Maryam Adjam, PhD, the Nordic Museum, Stockholm

Memory traces: the Poetics of History

Focusing on the memories of Estonian refugees fleeing to Sweden in the wake of World War II, I will in this seminar talk about the concepts of memory space and history within the framework of the escape as a historical master narrative. Following the research participants to the sites of their memories in Estonia and Sweden today, raised two questions: what constitutes a lived memory space, and how is history defined within it?

Using Walter Benjamin’s concept of montage as radical remembering and its dialectical relation to history, I argue that embodied memories shape their own space: a space not always defined by historical master narratives, but rather a searching space constantly generating new constellations of memory fragments. Dealing with the politics of place and representations, these memories are constantly loaded and unloaded with meaning. Yet the space of lived memory is not always a creation of meaning. Walking around, searching for traces, a memory space confronts the place and maps its own geography. It turns to a spatial and temporal flow, which intertwines place and experience, and erases the past and the present as homogeneous categories. It reveals a living space of memory, rather than a memorial space of representations.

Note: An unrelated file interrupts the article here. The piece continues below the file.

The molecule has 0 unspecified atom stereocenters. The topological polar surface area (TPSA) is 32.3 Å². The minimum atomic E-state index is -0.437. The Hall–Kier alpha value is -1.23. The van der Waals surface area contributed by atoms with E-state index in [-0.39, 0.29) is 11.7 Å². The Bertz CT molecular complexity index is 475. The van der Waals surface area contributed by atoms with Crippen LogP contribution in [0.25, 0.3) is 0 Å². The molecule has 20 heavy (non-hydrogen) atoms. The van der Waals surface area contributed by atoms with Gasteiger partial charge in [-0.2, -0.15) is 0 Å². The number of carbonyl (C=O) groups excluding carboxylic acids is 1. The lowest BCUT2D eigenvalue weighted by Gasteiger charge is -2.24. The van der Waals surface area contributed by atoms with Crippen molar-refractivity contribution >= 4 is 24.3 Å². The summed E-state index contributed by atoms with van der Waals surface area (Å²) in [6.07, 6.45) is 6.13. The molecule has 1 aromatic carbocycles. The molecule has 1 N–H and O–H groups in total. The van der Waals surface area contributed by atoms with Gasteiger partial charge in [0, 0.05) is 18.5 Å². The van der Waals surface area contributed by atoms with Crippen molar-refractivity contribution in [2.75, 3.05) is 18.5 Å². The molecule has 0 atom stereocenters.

My analysis focuses on the tensions between remembering as a dialogue with history and memory’s ongoing acts of embodied experience. The position of in-betweenness appears in these stories of escape, not as a state of in-between home and away, past and present, but rather as an ongoing space-making process between different modes and layers of memory. This is a process aware of the constant changes in the understandings of history and personal experiences, intertwining these new interpretations with embodied memory and thereby constantly adding new layers of experience to it. Memory’s tracing illuminates a memory poetics of the mean-while and the in-between, which refuses historical closure.

Maryam Adjam is an ethnologist, currently based at the Nordic Museum in Stockholm. Her research interest includes the fields of memory studies, urban studies and research on international migration. Using sensory ethnography and visual anthropology as methodologies she has been focusing on practices of remembrance in relation to experiences of war and migration. She holds a PhD in ethnology from Center for Baltic and East European Studies at Södertörn University.

All seminars in the series.